• Andrea Towers of the Voice of TV was likewise effusive in her praise for the episode ("What worked? Everything.") and the show as a whole ("Community, I love you."). Like other reviewers, she pointed out that there wasn't much character development to be found. But she was OK with that: "sometimes, it’s okay to just have an episode that’s silly or goofy, one that doesn’t really cause us to think about a character’s inner workings too much." But she thought the episode was less ingenious than the episode of 30 Rock that followed it, which many explain why she only gave "Basic Lupine Urology" an A-minus.
     
  • Henry Hanks of CNN's Marquee blog said the idea of parodying Law & Order was "not exactly the freshest idea," but that Community's take on the show was "still pretty hilarious." And despite that lack of freshness, he "wouldn't mind seeing a sequel to this parody like we did with paintball. Jeff, Annie, Troy and Abed fit very well into these roles."
     
  • Xander Markham is another one of those people who is not particularly familiar with Law & Order, but nevertheless he considers last night's episode "by some distance the funniest episode since Community returned from hiatus, and possibly the season," even given his assumption that he missed many of the jokes." Humor aside, he also thought Todd was used much more effectively than in his debut, and that Jeff's asking for a mistrial was "a much more elegant way of showing how the character has evolved without the sentimental music and big speeches that have made equivalent moments elsewhere feel so laborious." He was somewhat disappointed not to see more of Britta (whose one scene was "hysterically funny") and Shirley, but apparently was just fine with not seeing more of Pierce, since he doesn't mention that character at all.
     
  • Oh, here's another non-watcher of Law & Order. (You guys are missing out! Law & Order is the best.) But like all the others who've made this same shameful confession, that didn't prevent Jennifer Marie of A Still and Quiet Conscience from enjoying the episode or writing in excess of 3,000 words about it. She observed that this episode offered another instance (citing :Investigative Journalism" and "Intro to Political Science") of Jeff helping Annie realize when her ambition has led her astray. She also points out that Jeff gives himself too little credit; he tell Annie she should live by her code instead of being like him, without realizing that he was the one who recognized they were about to convict an innocent man and stepped up to do something about it. "He keeps thinking of himself as that guy we met in the pilot episode, but he's not."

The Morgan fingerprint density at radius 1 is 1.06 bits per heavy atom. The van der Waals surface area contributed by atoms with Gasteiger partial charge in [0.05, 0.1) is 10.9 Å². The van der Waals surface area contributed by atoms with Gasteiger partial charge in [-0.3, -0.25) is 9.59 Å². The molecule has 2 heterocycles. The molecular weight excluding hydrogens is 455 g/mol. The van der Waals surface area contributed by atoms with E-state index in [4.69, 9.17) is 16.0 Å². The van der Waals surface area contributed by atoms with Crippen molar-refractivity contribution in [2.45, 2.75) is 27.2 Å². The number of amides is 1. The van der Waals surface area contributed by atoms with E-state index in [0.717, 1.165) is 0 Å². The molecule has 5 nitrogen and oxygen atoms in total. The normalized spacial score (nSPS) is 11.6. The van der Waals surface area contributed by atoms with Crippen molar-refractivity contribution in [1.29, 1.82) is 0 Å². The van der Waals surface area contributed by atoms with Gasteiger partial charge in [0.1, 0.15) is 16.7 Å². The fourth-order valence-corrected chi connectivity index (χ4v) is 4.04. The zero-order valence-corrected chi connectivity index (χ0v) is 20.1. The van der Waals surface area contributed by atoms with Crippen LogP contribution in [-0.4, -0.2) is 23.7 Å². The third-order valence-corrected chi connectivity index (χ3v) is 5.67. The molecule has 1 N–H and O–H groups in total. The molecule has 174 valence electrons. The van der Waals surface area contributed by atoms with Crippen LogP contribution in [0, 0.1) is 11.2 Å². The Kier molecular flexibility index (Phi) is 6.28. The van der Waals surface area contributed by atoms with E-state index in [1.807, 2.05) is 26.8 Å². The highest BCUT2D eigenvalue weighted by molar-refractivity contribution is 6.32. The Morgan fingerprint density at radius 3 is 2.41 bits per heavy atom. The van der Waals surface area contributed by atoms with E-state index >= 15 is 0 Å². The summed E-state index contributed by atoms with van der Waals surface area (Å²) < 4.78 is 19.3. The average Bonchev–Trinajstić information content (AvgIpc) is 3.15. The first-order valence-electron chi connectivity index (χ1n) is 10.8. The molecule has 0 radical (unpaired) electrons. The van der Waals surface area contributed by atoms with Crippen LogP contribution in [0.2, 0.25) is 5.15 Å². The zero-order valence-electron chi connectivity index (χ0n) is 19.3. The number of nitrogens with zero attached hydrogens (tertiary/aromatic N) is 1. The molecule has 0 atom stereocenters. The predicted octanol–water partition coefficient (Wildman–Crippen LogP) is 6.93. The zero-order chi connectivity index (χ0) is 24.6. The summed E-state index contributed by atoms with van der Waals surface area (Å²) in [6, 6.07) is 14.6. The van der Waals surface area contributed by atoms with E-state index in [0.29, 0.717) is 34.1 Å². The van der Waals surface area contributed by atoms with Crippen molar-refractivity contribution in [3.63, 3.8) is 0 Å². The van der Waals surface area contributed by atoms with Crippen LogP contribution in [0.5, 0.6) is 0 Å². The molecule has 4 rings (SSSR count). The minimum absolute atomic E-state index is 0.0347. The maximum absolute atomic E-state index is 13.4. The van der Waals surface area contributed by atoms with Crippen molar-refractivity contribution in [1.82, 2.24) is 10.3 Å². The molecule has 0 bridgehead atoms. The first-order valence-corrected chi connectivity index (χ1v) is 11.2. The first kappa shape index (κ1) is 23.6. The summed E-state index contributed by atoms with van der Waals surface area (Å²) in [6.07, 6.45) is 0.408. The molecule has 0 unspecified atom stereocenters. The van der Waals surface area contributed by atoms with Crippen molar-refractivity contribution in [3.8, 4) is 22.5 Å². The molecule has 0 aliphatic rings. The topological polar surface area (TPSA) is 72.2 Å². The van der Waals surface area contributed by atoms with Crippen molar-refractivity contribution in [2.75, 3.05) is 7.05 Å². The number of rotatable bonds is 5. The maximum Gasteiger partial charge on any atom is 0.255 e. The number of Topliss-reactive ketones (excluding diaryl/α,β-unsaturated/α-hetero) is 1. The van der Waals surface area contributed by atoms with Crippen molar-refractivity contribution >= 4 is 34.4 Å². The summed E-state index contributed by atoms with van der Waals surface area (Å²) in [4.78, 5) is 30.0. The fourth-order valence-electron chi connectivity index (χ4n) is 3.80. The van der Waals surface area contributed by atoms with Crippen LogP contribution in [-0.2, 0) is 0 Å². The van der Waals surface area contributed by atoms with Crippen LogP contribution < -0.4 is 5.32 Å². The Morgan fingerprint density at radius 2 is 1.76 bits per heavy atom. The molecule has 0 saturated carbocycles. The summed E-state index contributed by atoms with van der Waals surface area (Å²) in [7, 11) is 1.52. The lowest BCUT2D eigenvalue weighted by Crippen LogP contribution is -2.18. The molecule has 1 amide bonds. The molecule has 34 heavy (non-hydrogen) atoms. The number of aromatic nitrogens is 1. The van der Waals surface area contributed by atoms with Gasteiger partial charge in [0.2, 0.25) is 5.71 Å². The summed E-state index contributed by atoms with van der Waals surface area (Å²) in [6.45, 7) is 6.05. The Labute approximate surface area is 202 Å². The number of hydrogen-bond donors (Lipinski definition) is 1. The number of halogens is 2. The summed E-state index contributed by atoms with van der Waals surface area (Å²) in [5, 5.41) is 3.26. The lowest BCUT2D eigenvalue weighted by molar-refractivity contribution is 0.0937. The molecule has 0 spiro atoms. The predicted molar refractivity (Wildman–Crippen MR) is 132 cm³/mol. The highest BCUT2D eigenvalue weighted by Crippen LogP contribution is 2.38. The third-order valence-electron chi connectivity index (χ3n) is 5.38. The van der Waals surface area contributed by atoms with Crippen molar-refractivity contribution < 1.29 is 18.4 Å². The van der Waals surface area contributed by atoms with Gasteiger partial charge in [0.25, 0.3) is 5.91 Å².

• Ryan Schwartz writes in his Television and Film Blog, "Basic Lupine Urology' was a perfect episode and, dare I say it, an episode that might actually get noticed by Emmy voters." He particularly admired how the creators were able to so hew so closely to the Law & Order aesthetic without giving up its own identity. But he wonders if maybe killing Starburns was a bit much. "When Troy, Abed, Jeff and Annie are all aware of this meth lab on wheels and don't say anything, there has to at least be a sense of guilt." But since the show has, in his opinion, typically stayed away from showing the repercussions of what the group does or what happens to them, he's worried that we won't see any follow-up, though he's confident that the writers are up to the task if they do confront it.
     
  • Will Pfeifer, Chris Soprych, and Melissa Westphal of the Rockford Register Star Community podcast liked everything about the episode, calling it "completely worth the hype." Pfeifer did have one complaint to make, about Wedd DanVerTorff's A.V. Club review: "The writer's like, 'well, you know, it was really funny, but it didn't quite advance the characters' and this and that, and I'm like, you know, waah waah wahh. An episode this funny…" to which Westphal responded, "aren't there enough episodes to do that?" But they preface that by saying, "no one loves Community like the A.V. Club," so take that, Alan Sepinwall!